- The Washington Times - Thursday, January 1, 2009

GAZA CITY, Gaza Strip | Israel resisted mounting international pressure Wednesday to suspend its devastating air offensive against militants in Hamas-ruled Gaza, sending more troops and tanks to the border as signs of an impending ground invasion multiplied.

A long column of tanks and other army vehicles, two and three abreast, was strung out along an access road to Gaza. Dozens of tanks were parked in a rain-sodden field on the border.

Commanders were moving forward with preparations for a ground assault, said an Israeli defense official who spoke on the condition of anonymity because of the sensitive nature of the information.

Earlier this week, the government approved the call-up of more than 9,000 reserve soldiers.

Heavy cloud cover that could encumber ground forces was expected to lift Thursday.

The international diplomatic action was set into motion by Israel’s five-day aerial campaign, aimed at snuffing out militant rocket barrages that were striking ominously close to the Israeli heartland.

Gaza officials put the death toll at more than 390 dead and 1,600 wounded. Hamas reported that about 200 uniformed members of its security forces had been killed, and the United Nations said at least 60 Palestinian civilians had died. Israeli defense officials said Hamas’ top military and political leaders had gone underground and had not been touched.

Four Israelis, including three civilians, were killed by militant rocket fire.

The chief of Israel’s internal security services, Yuval Diskin, told Cabinet ministers Wednesday that Hamas’ ability to rule had been “badly impaired.”

Weapons development facilities have been “completely wiped out” and a network of smuggling tunnels that has been Hamas’ lifeline has been badly damaged, a participant in the meeting quoted Mr. Diskin as saying. Israeli navy ships also fired at Hamas positions along the coast.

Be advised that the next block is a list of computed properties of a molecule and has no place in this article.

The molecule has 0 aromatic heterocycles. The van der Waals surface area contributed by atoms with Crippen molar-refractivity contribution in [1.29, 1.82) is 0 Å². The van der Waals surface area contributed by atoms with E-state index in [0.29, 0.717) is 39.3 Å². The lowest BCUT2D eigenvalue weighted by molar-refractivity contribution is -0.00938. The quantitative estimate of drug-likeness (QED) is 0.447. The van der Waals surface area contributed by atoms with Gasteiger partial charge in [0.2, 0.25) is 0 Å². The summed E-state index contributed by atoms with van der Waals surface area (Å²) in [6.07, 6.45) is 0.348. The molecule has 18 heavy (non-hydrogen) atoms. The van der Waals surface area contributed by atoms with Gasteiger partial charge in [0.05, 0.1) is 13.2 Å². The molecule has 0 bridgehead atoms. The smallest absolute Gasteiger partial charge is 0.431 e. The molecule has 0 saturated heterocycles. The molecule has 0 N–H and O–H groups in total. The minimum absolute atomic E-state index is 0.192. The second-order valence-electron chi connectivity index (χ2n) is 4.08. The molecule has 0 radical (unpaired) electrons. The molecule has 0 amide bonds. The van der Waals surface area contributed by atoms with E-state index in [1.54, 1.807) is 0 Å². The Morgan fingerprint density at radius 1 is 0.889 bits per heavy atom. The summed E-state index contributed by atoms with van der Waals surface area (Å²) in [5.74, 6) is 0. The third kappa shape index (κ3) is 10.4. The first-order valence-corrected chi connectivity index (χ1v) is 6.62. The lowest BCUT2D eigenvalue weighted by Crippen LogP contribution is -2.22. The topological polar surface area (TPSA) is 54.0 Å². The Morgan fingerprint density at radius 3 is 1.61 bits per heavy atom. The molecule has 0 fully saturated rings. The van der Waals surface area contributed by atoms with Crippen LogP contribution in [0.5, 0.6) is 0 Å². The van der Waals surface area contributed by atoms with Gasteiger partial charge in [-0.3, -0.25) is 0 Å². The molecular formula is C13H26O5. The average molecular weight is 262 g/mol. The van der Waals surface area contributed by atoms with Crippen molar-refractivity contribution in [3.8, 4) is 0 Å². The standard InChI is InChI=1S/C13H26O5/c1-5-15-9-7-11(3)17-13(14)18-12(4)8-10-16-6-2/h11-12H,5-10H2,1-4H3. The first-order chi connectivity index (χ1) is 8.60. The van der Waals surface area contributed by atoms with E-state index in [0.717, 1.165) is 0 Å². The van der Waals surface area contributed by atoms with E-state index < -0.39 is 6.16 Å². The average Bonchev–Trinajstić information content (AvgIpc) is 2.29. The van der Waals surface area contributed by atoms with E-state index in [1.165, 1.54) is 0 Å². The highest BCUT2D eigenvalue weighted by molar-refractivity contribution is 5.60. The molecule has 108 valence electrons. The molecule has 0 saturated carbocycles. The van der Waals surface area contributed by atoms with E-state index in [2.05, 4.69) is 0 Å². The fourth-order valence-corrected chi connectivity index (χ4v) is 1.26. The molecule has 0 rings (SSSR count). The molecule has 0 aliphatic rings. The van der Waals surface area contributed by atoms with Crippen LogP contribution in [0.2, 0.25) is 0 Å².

On Tuesday, France urged Israel to halt its operation for 48 hours. Israeli Prime Minister Ehud Olmert discussed the idea with his defense and foreign ministers overnight, but the trio decided to pursue the punishing aerial campaign.

Calls for an immediate cease-fire also have come from the United States, the European Union, the United Nations and Russia.

The White House on Wednesday continued to blame Hamas for the violence in Gaza, and stepped up its rhetoric accusing Iran and Syria of supplying the Palestinian militant group with weaponry.

“There is no doubt that Iran and Syria are the ones who have assisted Hamas with their weapons acquisition, and that’s a problem,” said White House spokesman Gordon Johndroe, briefing reporters at President Bush’s Texas ranch.

Mr. Bush spoke by phone Wednesday morning with Mr. Olmert to discuss a cease-fire. Mr. Olmert told Mr. Bush that Israeli military forces were “taking appropriate steps to avoid civilian casualties,” Mr. Johndroe said.

But as for a cease-fire, the Bush administration continued to insist that Hamas needed to stop firing rockets and mortars into southern Israel.

“President Bush thinks that Hamas needs to stop firing rockets, and that is what will be the first steps in a cease-fire,” Mr. Johndroe said. “The onus is on Hamas.”

An aide to Mr. Olmert quoted the prime minister as telling the Cabinet: “We didn’t start this operation just to end it with rocket fire continuing as it did before it began,” Reuters news agency reported. “Imagine if we declare a unilateral cease-fire and a few days later rockets fall on [the town of] Ashkelon. What will that do to Israel’s deterrence?”

While rejecting France’s proposed truce, Israel said it would allow 2,000 tons of food and medical supplies to enter Gaza on Wednesday, in addition to 4,000 tons the military says have been allowed into the strip since the offensive began. Several dozen chronically ill and wounded Gazans also were authorized to enter Israel for treatment Wednesday, the military said.

Washington Times reporter Jon Ward contributed to this report.

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